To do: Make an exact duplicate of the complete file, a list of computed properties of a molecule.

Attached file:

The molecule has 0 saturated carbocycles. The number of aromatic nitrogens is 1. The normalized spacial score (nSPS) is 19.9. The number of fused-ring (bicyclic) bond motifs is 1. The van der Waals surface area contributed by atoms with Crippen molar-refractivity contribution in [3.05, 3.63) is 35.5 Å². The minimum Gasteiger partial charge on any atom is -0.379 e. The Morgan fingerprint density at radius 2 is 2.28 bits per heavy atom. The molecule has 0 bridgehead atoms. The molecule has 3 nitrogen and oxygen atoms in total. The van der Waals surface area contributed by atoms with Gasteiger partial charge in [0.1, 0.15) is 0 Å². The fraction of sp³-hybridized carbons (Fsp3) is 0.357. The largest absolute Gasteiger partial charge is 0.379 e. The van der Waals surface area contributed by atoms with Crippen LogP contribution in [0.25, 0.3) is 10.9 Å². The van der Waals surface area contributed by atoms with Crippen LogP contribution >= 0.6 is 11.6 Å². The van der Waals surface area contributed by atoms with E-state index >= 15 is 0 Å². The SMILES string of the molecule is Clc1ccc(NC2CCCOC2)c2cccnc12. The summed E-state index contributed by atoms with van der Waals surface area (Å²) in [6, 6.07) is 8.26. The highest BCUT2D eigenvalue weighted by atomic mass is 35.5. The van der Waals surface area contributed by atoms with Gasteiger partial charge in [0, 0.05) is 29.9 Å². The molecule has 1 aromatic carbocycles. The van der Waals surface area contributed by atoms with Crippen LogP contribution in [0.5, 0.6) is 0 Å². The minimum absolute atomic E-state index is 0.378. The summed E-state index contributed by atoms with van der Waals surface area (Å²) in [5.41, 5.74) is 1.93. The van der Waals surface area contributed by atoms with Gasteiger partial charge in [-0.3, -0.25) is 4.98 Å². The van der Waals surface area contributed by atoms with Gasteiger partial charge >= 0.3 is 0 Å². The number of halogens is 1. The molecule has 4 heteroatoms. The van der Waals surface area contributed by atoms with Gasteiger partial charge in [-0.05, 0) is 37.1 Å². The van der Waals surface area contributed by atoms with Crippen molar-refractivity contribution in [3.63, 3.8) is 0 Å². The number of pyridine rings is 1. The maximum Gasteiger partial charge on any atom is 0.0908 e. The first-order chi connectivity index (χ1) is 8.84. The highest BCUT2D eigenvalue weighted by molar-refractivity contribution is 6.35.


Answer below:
The molecule has 0 saturated carbocycles. The number of aromatic nitrogens is 1. The normalized spacial score (nSPS) is 19.9. The number of fused-ring (bicyclic) bond motifs is 1. The van der Waals surface area contributed by atoms with Crippen molar-refractivity contribution in [3.05, 3.63) is 35.5 Å². The minimum Gasteiger partial charge on any atom is -0.379 e. The Morgan fingerprint density at radius 2 is 2.28 bits per heavy atom. The molecule has 0 bridgehead atoms. The molecule has 3 nitrogen and oxygen atoms in total. The van der Waals surface area contributed by atoms with Gasteiger partial charge in [0.1, 0.15) is 0 Å². The fraction of sp³-hybridized carbons (Fsp3) is 0.357. The largest absolute Gasteiger partial charge is 0.379 e. The van der Waals surface area contributed by atoms with Crippen LogP contribution in [0.25, 0.3) is 10.9 Å². The van der Waals surface area contributed by atoms with Crippen LogP contribution >= 0.6 is 11.6 Å². The van der Waals surface area contributed by atoms with E-state index >= 15 is 0 Å². The SMILES string of the molecule is Clc1ccc(NC2CCCOC2)c2cccnc12. The summed E-state index contributed by atoms with van der Waals surface area (Å²) in [6, 6.07) is 8.26. The highest BCUT2D eigenvalue weighted by atomic mass is 35.5. The van der Waals surface area contributed by atoms with Gasteiger partial charge in [0, 0.05) is 29.9 Å². The molecule has 1 aromatic carbocycles. The van der Waals surface area contributed by atoms with Crippen LogP contribution in [0.5, 0.6) is 0 Å². The minimum absolute atomic E-state index is 0.378. The summed E-state index contributed by atoms with van der Waals surface area (Å²) in [5.41, 5.74) is 1.93. The van der Waals surface area contributed by atoms with Gasteiger partial charge in [-0.3, -0.25) is 4.98 Å². The van der Waals surface area contributed by atoms with Gasteiger partial charge >= 0.3 is 0 Å². The number of halogens is 1. The molecule has 4 heteroatoms. The van der Waals surface area contributed by atoms with Gasteiger partial charge in [-0.05, 0) is 37.1 Å². The van der Waals surface area contributed by atoms with Crippen molar-refractivity contribution in [3.63, 3.8) is 0 Å². The number of pyridine rings is 1. The maximum Gasteiger partial charge on any atom is 0.0908 e. The first-order chi connectivity index (χ1) is 8.84. The highest BCUT2D eigenvalue weighted by molar-refractivity contribution is 6.35.